Long before our current concern with the environmental ravages of climate change, unexpected rainfall — particularly during the harvest season — could result in lasting damage to produce and property. This was even more concerning when, as we’ll see on today’s daf, one’s largest storage area was likely to be on the roof.
Most roofs in biblical and talmudic times were flat. The Torah (Deuteronomy 22:8) sets out the requirement for a parapet — a fence around the roof — to prevent people from falling off. We’ll see more about parapet rules and regulations in Tractates Bava Kamma and Bava Batra, about two years from now, including creative ways of extending these rules to prevent other forms of harm. Flat roofs also feature in several biblical accounts, one of which provides a useful example for our discussion today.
In the second chapter of the Book of Joshua, we learn about the spies sent by Joshua to scout out the land of Israel following the death of Moses. A woman named Rahab, who was either an innkeeper or a prostitute (or maybe both), hid the spies on the roof of her inn, which was set into the city wall of Jericho, in exchange for protection for herself and her family during the upcoming military incursion. In Joshua 2:6, we read about how Rahab put her flax on the roof to dry, and there was enough of it to provide cover to hide two grown men from their pursuers.
Keep this image in mind as you read the mishnah on today’s daf:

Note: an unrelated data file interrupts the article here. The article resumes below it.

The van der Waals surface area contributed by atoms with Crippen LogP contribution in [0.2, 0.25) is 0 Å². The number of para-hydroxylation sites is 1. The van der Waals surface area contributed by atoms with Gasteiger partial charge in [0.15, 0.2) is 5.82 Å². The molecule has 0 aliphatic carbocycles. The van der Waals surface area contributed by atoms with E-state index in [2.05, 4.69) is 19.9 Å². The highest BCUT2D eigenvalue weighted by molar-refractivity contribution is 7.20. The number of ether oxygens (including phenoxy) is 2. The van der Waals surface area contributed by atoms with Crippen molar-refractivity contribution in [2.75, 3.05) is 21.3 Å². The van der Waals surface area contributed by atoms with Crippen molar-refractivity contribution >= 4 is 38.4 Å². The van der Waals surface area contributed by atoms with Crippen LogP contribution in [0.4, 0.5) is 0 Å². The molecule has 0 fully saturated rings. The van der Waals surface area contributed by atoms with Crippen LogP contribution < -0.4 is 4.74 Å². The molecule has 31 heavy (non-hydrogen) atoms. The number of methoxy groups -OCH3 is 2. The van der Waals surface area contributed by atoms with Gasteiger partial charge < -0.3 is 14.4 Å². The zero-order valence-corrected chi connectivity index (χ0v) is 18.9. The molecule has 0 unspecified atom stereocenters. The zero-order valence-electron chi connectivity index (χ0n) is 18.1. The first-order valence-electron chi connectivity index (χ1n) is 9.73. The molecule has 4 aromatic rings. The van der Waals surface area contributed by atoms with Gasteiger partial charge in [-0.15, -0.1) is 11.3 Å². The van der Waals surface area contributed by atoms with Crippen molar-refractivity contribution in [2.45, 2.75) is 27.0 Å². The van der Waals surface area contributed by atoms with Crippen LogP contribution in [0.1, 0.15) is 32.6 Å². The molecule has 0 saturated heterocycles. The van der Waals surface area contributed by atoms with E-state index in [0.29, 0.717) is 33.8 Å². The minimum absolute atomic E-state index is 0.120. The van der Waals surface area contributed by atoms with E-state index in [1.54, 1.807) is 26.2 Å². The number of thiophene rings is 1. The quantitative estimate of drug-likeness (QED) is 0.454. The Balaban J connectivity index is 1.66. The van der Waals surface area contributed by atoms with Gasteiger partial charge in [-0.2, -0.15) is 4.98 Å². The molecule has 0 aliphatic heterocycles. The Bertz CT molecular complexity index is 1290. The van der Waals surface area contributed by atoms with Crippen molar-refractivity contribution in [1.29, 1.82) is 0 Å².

One may lower produce, (which had been laid out on a roof to dry, into the house) through a skylight on a festival (in order to prevent it from becoming ruined in the rain. Although it is a strenuous activity, it is permitted to do so on a festival in order to prevent a financial loss). However, one may not do so on Shabbat.
According to the mishnah, it’s acceptable to save produce from destruction by moving it from a roof into a house through a window on a festival. In the Gemara, the rabbis want to know how much produce can be lowered and still stay within the boundaries of strenuous activity on a holiday. The concern with financial loss is curious, though. After all, that’s not a reason to be lenient with halakhah — or is it?
With regard to the first question, the Gemara compares this scenario with a ruling we have seen before, on Shabbat 126b, about the permissibility of moving four or five sacks of hay or grain to clear space for more people to fit in the study hall on Shabbat. Just as only a few sacks were allowed to be moved to make more room, only a comparable amount of produce should be permitted to be lowered.
We then hear a threefold challenge to this comparison. First, the Gemara suggests that in the case of the study hall, there’s a mitzvah opportunity that the items prevent: allowing more people to study Torah. As a result, maybe fewer than four or five sacks of produce should be permitted to be moved to prevent water damage.
Second, the Gemara says that because people are typically more careful about Shabbat observance than festivals, allowing one leniency on a festival may lead to other prohibited activities. This kind of thinking — that we disallow one act in order to forestall others — is referred to as building a fence (maybe a parapet?) around the Torah. In this case, the fence is limiting the amount of produce that can be saved from rainfall.
And third, the Gemara suggests that four or five sacks could be moved on Shabbat to make room for students because there was no monetary loss involved. But here, where there is monetary loss if the produce is not moved, one may carry an even larger amount than four or five sacks.
Ultimately, the Gemara does not reach a resolution on this matter. The dilemma stands unresolved — teyku, in the language of the Talmud. In modern Hebrew, that word can mean a draw, as in a sporting match that ends in a tie. Which will just have to suffice … as long as nobody falls off the roof.
Read all of Beitzah 35 on Sefaria.